[MUD-Dev] Removing the Massively from MMOG (long)

cruise cruise at casual-tempest.net
Fri Nov 18 05:57:38 New Zealand Daylight Time 2005

This is an idea that has been brewing in my mind for a while now,
and many of the recent threads have convinced me enough to finally
write it all down.


I'll reproduce it here, for ease, and so I can fix all the typos I
can't be bothered to fix in the original :P


Massively-Mulitplayer Online Games seem to be quite the fashion at
the moment. Especially with World of Warcraft storming the sales
charts, everyone wants a slice of the pie. Their proponents point to
the wonderful social opportunities provided by being able to
interact with potentially millions of people across the globe. They
say gaming has finally grown-up past the solitary gamer eschewing
social interaction in favour of computer generated characters.

Like hell they have. And they never, ever will.

There already is a place where huge numbers from disperate
backgrounds can meet. It's called life. History tells us what
happens when such large groups of people converge. They fight, they
bicker and they argue.

Funnily enough, this seems to be quite common in many MMOG's. In
fact, many of them use it as the basis of their core
gameplay. MMOG's aren't a new stage in the evolution of
games. They're exactly the same computer games we've always made,
just you get to hit other people instead of computer people, and
have all the associated socialogical problems you'd expect from such

Those that try to avoid this make heavy use of instanced areas,
where it's only you, or maybe a small group, and no one else. The
rest of the world is simply a very pretty place to locate other
people with whom to experience the much smaller, restricted and
protected content.

This isn't just my opinion. Much research has been done both in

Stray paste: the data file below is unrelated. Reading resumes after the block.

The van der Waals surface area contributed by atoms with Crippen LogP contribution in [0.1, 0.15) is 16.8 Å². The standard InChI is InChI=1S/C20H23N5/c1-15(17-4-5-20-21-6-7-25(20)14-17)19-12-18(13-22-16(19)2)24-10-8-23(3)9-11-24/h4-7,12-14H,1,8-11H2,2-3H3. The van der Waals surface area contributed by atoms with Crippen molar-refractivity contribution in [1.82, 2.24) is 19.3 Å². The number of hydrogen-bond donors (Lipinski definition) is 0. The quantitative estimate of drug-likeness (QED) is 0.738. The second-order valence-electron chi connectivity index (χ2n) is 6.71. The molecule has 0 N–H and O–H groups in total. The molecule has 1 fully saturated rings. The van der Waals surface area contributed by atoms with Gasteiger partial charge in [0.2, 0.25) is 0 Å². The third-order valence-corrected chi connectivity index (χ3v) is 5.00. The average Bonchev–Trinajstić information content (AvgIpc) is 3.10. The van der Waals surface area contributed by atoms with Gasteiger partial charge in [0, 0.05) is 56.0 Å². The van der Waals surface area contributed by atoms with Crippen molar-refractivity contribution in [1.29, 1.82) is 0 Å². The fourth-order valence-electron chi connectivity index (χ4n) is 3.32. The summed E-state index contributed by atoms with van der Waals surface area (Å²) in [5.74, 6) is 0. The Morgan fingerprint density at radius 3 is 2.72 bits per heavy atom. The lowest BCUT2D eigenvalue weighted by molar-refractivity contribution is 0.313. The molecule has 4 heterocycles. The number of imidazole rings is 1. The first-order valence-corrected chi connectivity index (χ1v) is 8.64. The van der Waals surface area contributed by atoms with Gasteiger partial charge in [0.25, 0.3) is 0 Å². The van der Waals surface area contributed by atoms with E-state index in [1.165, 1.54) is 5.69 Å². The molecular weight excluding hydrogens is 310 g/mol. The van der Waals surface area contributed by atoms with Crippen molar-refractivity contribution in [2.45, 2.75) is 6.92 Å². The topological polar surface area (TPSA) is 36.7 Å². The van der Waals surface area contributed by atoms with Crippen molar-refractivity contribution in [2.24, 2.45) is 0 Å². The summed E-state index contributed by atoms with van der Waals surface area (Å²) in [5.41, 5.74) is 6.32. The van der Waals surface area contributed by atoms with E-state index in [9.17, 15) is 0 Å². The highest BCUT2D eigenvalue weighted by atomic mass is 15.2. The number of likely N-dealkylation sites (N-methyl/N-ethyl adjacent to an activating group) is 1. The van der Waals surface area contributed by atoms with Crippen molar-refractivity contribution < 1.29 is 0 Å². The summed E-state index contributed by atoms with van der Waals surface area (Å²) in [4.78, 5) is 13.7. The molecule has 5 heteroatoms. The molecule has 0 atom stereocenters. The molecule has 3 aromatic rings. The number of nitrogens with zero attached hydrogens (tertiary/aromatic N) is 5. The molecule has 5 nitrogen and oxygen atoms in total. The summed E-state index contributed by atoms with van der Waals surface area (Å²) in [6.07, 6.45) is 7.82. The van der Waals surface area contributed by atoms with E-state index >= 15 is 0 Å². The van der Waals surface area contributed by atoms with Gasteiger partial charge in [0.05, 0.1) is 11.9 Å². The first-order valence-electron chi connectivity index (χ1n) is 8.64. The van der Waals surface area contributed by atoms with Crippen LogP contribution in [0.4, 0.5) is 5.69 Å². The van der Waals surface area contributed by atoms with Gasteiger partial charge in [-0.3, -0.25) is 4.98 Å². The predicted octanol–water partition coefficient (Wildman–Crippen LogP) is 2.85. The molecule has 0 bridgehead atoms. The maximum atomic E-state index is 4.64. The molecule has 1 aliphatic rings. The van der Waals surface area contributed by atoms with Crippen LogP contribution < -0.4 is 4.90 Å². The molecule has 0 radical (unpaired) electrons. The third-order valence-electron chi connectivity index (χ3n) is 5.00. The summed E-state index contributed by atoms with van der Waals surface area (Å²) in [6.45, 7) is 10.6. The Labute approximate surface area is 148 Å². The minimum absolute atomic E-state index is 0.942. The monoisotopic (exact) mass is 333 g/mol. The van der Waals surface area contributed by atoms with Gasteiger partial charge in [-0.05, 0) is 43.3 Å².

sociology and within online games that shows the optimum long-term
group size is about ten. Any more and keeping the required strength
of social bonds with everyone takes too much time or effort. Past
that size, whether you have a thousand or a million, it doesn't
really make much difference.

The only advantage of having those hordes of players is to provide
more choice from which to select those ten. Again, life already does
a lot of that for me. I have three or four friends who play CoH with
me, so there goes half my quota already.

Of course, this doesn't make having that many players online a bad
idea. Just somewhat of a waste. A lobby system coupled with a
friends list as used on things like gamespy performs much the same
task, and often in a much simpler way.

This isn't the only reason for this diatribe, however. With all
those people, a handful of whom you may actually want to associate
with on a regular basis comes a whole lot of people that you would
not. The ratio of idiots to friends is appalling, quite frankly. In
small social groups, it's harder to be an annoying, abusive idiot,
simply because it's easier to reach a social consesus. You can kick
someone from a team, but it takes appeals to a higher power to kick
someone from a game.

There is often talk about players policing themselves, and in many
ways that is an ideal solution. The problem is dealt with quickly
and always to their satisfaction. The problem is, it doesn't
scale. Again, we only need to look to life to see the evidence. As
civilisation has advanced up the urban development ladder, community
and social taboos have waned considerably. Those who transgressed